How 3 Quince Orchard churches helped unite the community

The Maryland town once known as Quince Orchard has been absorbed into other Montgomery County communities, but its legacy is lasting.

During the late 60s, three churches there, confronted with evaporating populations, overcame adversity and segregation to endure.

Esther Hallman Lyons - a resident of Quince Orchard - is the youngest daughter of Samuel and Evelyn Hollman, who were founders of Pleasant View United Episcopal Church.

Quince Orchard is now dispersed into Darnestown, North Potomac, and unincorporated Gaithersburg. But in the 1960s, it was a rural town known for its churches.

Pleasant View - a predominately black church - and two white churches in the community began to struggle to fill their pews as residents headed to more populated cities.

The Pleasant View congregation gathered one night to discuss its uncertain future, and whether it could merge with those other churches. In the middle of that meeting, they got word that Martin Luther King Jr. was assassinated.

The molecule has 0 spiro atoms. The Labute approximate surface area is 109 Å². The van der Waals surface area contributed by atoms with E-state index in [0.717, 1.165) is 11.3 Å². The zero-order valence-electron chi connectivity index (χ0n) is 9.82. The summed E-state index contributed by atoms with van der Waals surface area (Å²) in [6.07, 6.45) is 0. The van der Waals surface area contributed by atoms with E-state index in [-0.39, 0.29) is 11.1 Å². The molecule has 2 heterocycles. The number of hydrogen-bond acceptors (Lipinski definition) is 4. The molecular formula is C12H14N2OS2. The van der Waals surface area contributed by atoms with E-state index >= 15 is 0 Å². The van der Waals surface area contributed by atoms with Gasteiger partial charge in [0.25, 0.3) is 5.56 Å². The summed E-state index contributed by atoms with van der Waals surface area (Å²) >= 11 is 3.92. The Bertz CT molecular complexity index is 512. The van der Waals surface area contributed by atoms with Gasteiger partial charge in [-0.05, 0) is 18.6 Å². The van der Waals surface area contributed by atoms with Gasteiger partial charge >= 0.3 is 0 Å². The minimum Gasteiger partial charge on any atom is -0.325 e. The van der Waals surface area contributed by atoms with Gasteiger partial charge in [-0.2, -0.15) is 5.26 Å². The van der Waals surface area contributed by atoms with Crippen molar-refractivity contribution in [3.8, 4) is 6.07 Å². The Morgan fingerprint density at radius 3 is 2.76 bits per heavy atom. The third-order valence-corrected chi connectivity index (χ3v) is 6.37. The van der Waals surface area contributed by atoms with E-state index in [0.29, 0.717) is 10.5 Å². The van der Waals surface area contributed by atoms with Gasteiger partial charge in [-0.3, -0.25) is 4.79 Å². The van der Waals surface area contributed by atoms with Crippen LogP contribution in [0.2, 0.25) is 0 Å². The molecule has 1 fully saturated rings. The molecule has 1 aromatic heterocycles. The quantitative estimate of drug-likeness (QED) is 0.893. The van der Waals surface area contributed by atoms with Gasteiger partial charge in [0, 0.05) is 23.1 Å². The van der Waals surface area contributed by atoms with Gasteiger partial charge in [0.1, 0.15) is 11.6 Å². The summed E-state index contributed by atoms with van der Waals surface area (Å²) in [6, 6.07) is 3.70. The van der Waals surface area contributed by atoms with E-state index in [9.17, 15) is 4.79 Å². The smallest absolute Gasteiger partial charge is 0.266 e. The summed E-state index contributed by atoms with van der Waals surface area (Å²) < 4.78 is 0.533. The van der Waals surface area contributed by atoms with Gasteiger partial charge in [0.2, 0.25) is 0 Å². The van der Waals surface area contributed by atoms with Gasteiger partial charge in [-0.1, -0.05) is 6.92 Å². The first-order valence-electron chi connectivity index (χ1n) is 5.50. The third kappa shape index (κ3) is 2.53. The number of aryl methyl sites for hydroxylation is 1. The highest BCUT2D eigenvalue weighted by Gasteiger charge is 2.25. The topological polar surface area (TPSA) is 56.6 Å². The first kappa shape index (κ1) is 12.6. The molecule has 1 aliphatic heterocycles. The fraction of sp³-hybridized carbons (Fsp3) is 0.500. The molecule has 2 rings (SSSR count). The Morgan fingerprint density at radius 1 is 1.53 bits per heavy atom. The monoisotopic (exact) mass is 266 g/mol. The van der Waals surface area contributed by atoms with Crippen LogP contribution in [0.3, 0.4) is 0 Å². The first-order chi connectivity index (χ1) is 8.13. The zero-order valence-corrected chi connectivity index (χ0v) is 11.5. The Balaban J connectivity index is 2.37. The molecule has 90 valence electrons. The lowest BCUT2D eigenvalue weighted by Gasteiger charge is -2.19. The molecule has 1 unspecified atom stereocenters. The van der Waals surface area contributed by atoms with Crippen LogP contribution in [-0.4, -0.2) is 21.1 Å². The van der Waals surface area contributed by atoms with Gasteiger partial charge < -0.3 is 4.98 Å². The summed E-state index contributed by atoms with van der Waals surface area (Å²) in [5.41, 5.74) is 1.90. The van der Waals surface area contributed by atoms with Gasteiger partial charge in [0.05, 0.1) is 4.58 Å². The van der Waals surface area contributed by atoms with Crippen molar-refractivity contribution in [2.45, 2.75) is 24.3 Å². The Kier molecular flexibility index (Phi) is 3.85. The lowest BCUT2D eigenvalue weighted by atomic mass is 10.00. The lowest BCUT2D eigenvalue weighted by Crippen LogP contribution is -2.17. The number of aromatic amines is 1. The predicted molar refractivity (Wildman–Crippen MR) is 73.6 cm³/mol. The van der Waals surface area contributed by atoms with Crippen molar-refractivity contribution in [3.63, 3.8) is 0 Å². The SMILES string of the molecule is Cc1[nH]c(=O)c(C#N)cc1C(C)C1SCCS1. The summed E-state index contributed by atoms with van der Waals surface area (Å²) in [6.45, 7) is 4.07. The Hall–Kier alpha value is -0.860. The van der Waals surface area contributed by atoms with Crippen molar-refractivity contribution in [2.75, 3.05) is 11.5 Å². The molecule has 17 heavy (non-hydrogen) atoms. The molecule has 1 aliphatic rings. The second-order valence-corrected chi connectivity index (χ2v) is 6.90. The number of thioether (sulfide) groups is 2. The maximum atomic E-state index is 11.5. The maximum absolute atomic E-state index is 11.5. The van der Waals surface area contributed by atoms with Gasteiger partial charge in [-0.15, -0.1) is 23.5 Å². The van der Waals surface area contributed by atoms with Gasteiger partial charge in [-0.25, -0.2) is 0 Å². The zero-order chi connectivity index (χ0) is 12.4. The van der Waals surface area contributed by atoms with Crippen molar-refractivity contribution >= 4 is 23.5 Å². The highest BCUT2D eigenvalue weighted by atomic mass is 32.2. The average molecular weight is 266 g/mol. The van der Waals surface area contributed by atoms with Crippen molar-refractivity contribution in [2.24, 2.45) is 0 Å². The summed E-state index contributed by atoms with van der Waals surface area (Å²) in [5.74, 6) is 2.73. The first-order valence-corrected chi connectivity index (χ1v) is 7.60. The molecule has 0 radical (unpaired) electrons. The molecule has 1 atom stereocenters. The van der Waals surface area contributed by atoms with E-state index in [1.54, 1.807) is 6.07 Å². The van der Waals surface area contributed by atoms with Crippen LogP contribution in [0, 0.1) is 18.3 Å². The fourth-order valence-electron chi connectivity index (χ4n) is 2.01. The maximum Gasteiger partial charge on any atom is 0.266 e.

"I heard my mother and father talk about was we were not going to give up our church, we were not going to give up our graveyard no matter what the outcome was going to be we would not give up what we had fought so hard for," Hallman Lyons said.

The churches merged in 1968 to form Fairhaven - the church that Hallman Lyons was baptized in.

The other two churches sold their land, but Pleasant View retained their property, and both the school and the church remained intact. And to this day, people can still experience what the original congregation members experienced.

"We have all of our ancestors here. It's a wonderful feeling to come to place where you can associate with the people who have come before you. the people that have set the path for you, the people who have prayed for you," Hallman Lyons said.

"This story is fundamentally a story of the possible. It's a story of hope," said Jason Green.

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